Mar. There's twea shilling, an' yan. - - twea, three, four, fahve, six penn'orth o' brass, wi' a thoosand thanks - - God's prayer leight o' ye! for Ah's seer ye'rt best frynd Ah've met wi' sen Ah com fra Canny - Yatton, that ye are - - When mun E call ageean, Sur.
Gul. About the middle of next week.
Mar. Sur, an ye pleease, your sarvant.

Chapter 2


By the Revd. Thomas Browne


Geo. Weel met, good Robin, seed ye my awd meer?
Ah've lated her an hoor i' t' looanin' here,
But hoosomivver, spite all my care,
Ah cannot spy her, nowther heead nor hair
Robin Whah, Geoorgy, Ah've te tell ye dowly news,
Sike as Ah's varra seer will mak ye muse :
Ah just this minute left your poor awd tike
Deead as a steean, i' Joonny Dobson's dyke.
Geoorgy. Whoor! what's that, Robin? Tell ower ageean,
You're joking - - - - or you've mebby been misteean.
Robin Neea marry, George, Ah's seen, Ah can't be wrang,
You knaw Ah've kenn'd awd Deeasy noo
Her breead ratch'd feeace, and tweea white hinder legs,
Preeav'd it was her, as seer as eggs is eggs.
Geo. Poor thing! what deead then? --- had she lig'd there lang?
Whoor abouts is she? Robin, will ye gang?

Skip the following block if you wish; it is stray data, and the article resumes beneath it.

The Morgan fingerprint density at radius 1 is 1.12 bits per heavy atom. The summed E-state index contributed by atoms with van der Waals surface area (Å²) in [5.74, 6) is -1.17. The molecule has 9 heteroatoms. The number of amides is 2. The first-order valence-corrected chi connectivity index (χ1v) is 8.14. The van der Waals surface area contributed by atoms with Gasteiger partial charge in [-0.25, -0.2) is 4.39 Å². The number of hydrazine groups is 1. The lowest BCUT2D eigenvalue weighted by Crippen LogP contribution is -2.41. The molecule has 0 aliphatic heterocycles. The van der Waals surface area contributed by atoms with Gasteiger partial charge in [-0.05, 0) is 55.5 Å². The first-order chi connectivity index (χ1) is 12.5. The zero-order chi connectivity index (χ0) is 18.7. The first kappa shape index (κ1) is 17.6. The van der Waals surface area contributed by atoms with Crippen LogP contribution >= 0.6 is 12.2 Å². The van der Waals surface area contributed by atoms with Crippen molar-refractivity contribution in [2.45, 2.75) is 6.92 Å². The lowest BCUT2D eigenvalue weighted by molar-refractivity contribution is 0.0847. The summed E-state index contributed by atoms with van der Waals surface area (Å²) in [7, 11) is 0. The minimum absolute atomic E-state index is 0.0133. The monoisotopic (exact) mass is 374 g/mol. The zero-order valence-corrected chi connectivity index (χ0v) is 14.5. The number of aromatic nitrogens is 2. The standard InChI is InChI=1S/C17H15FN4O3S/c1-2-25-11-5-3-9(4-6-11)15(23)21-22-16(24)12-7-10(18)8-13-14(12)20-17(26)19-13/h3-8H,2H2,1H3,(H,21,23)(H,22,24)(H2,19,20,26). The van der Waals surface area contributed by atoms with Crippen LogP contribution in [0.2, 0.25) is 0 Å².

Robin Ah caren't Georgy, Ah haen't mitch te deea,
A good hour's labbour or may happen twea.
Bud as Ah nivver like to hing behinnd,
When Ah can help ye wi' my hand or teeam,
Ah'll help to skin her or bring her heeame.
Geo. Thenk ye, good Robin. --- Ah can't think belike,
Hoo't poor awd creature tummel'd into t' dyke.
Robin You mind she'd fun hersel just boun to dee,
An' seea laid doun by t' side, (as seeams to me,)
An' when she felt the pains of deeath within
She fick'd and struggl'd, an' seea towpled in.
Geo. Maist likely --- but --- what, was she deead outreight,
When first ye fand her; when ye gat t' first seight?
Robin You's hear. --- As Ah was gaun doon t' looan, Ah spy'd
A scoar or mair o' craws by t' gutter side.
All se thrang, hoppin' in an' hoppin' out,
Ah wonder'd what I' t' warld they war about.
Ah leeaks, an' then Ah sees an awd yode
Gasping an' panting sare an' ommost deead
An' just as they pick'd it een, an' pick'd ageean
It just cud lift it leg an' give a greean.
But when Ah fand awd Deeasy was tuck prey,
Ah wav'd my hat an' showed 'em all away.
Poor Deeas! You mind, she's noo worn fairly out;
She's lang been quite hard set te trail about
But yonder Geoorgy, too' ye whoor she's leead,
An' twea or three nanpies chattring ower her heead.
Hey, marry! This Ah nivver wish'd to see,
She's been se good --- se true a frynd to me.
An' is thou come to this, my poor awd meer?
Thoo's been a trusty sarvant monny a year;
An' better treatment thoo's desarv'd fra me